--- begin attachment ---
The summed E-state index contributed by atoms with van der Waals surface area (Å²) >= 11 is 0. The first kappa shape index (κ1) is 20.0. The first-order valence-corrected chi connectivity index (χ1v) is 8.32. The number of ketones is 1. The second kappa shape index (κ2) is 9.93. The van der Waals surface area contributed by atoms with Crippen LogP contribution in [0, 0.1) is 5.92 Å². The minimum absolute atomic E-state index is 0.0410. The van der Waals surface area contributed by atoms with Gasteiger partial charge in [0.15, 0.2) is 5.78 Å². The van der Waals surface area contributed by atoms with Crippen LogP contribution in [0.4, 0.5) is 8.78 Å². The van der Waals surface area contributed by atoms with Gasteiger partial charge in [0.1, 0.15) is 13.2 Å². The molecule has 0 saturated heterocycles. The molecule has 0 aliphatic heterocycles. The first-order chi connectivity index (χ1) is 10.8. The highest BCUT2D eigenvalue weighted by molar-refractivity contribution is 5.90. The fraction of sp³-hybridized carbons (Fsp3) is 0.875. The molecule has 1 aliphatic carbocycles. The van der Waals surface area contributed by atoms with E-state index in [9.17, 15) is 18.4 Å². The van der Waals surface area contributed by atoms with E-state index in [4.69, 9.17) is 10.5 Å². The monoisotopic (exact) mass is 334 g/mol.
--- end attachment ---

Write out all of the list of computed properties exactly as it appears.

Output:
The summed E-state index contributed by atoms with van der Waals surface area (Å²) >= 11 is 0. The first kappa shape index (κ1) is 20.0. The first-order valence-corrected chi connectivity index (χ1v) is 8.32. The number of ketones is 1. The second kappa shape index (κ2) is 9.93. The van der Waals surface area contributed by atoms with Crippen LogP contribution in [0, 0.1) is 5.92 Å². The minimum absolute atomic E-state index is 0.0410. The van der Waals surface area contributed by atoms with Gasteiger partial charge in [0.15, 0.2) is 5.78 Å². The van der Waals surface area contributed by atoms with Crippen LogP contribution in [0.4, 0.5) is 8.78 Å². The van der Waals surface area contributed by atoms with Gasteiger partial charge in [0.1, 0.15) is 13.2 Å². The molecule has 0 saturated heterocycles. The molecule has 0 aliphatic heterocycles. The first-order chi connectivity index (χ1) is 10.8. The highest BCUT2D eigenvalue weighted by molar-refractivity contribution is 5.90. The fraction of sp³-hybridized carbons (Fsp3) is 0.875. The molecule has 1 aliphatic carbocycles. The van der Waals surface area contributed by atoms with E-state index in [9.17, 15) is 18.4 Å². The van der Waals surface area contributed by atoms with E-state index in [4.69, 9.17) is 10.5 Å². The monoisotopic (exact) mass is 334 g/mol.